recently reported that Chicago is ready for the NATO Summit with security in place against possible terrorist attacks by peacefully protesting activists.
However, with the Summit set to start on Sunday, the streets have not been quiet. Yesterday it was the turn of nurses, with National Nurses United
teaming up with trade unions in a mass rally in the city, protesting against proposals to cut back nurses' pensions.
“We've worked 30 years for them and don't want to get rid of them,” said Deb Holmes, a nurse at a hospital in Worcester said to RT
in the video above.
But it's not only the nurses who are out there. Anti-NATO protesters
are peacefully thronging the streets along with Occupy movement members.
During the protest yesterday, hundreds of protesters split from the main rally and ran through the city shouting anti-NATO slogans. Many of these activists were arrested.
In a lead up to the main event on Sunday, when the NATO summit begins, thousands of protesters continue to arrive in the city, which has been put into a security overkill mode. Millions of dollars have been spent on new police equipment to secure the summit.
Sam Molik, a protester from Occupy Tulsa told RT, “We've got a bunch of peaceful protesters here, and they [police] spent millions and millions of dollars on this week alone. It's absolutely absurd.”
Protesters say that these millions of dollars spent on the summit should be used on real needs in the country.
A protester tells RT, “NATO is a US-commanded military alliance responsible for wars and war crimes on a global basis.”
Occupy Chicago committee member, Micah Philbrook states, “NATO as an organization no longer has a mandate. Occupy Chicago denies and demands NATO disband. They have no more purpose. They are spending our taxpayer dollars on wars and to bomb and destroy and murder civilians all over the world.”
Political analyst and writer, Rick Rozoff tells RT, “There is a pro-peace majority in the United States. We oppose war. We oppose the world's pre-eminent war-making organization NATO. And we have a human agenda and a humane agenda that has no place for war.”
"We're talking about a peaceful protest, run by peaceful people dedicated to peace, against a military bloc, the mightiest in human history and they are being portrayed as the force that needs to be protected." Rozoff continues.
had reported that homes of known activists were raided on Wednesday.
According to the National Lawyers' Guild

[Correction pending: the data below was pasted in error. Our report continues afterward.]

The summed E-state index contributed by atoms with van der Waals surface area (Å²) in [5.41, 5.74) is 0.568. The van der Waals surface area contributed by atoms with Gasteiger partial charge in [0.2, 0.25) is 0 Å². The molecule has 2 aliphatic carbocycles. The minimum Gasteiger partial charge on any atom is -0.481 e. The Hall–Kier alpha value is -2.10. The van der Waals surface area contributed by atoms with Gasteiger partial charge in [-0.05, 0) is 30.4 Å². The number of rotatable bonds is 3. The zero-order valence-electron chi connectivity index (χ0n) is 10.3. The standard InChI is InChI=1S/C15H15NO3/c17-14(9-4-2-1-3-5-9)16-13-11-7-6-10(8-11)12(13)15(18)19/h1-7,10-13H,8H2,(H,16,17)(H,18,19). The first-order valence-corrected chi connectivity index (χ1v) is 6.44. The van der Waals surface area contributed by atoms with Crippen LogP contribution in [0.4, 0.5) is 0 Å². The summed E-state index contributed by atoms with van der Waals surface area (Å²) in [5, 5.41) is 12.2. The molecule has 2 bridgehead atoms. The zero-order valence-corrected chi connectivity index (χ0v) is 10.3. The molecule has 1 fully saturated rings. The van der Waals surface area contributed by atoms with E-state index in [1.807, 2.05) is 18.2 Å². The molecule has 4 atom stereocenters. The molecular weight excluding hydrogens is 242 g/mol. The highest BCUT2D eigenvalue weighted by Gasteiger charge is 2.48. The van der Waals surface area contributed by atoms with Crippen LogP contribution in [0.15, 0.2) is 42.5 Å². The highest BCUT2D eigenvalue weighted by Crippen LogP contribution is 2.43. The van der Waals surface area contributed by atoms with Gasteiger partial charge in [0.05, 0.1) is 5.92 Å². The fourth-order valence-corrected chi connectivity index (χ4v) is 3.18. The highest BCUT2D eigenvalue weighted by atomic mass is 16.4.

, law enforcement officers broke down the door of a 6-unit apartment building in Chicago at 11:30 pm on Wednesday. Once they had entered the building, they then accessed the apartment of known activists with guns drawn. The tenants were then handcuffed and questioned for 2 hours by officers of the Organized Crime Division of the Chicago Police Department.
The Chicago Tribune
reported that they have received police reports detailing the incident. The newspaper confirms that 9 people were arrested in the raid and have been accused of possessing Molotov cocktail explosives. None of the suspects have been charged as yet.
Attorneys for the suspects say that their clients are innocent, as what the police saw and confiscated from the apartment was merely equipment used to brew home-made beer.
The same men were also harassed by police a week ago when their car was stopped. An attorney with the National Lawyers Guild, Sarah Gelsomino called the charges “an attempt to continue this intimidation campaign on activists. Charging these people who are here to peacefully protest against NATO for terrorism, when in reality the police have been terrorizing activists in Chicago, is absolutely outrageous.”
In an ironic twist, John Cody of WBBM Newsradio
reports that professor Ian Hurd, a political scientist with Northwestern University, states that the only way Chicago can raise its international profile is with big demonstrations, because otherwise "there's no news other than "a successful meeting was held".
“I think the organizers are somewhat aware that they could have chosen to hold the meeting somewhere extremely remote, and hard for protesters to reach,” Hurd said.
He further explained that this is why Canada held the 2002 G8 Summit in Kananaskis, in Alberta province, a Rocky Mountains resort area.
“So by putting it in downtown Chicago, the organizers are, to some degree, inviting the protesters as well,” Hurd said.
He said that together NATO, world leaders and protesters will create a "monumental media event."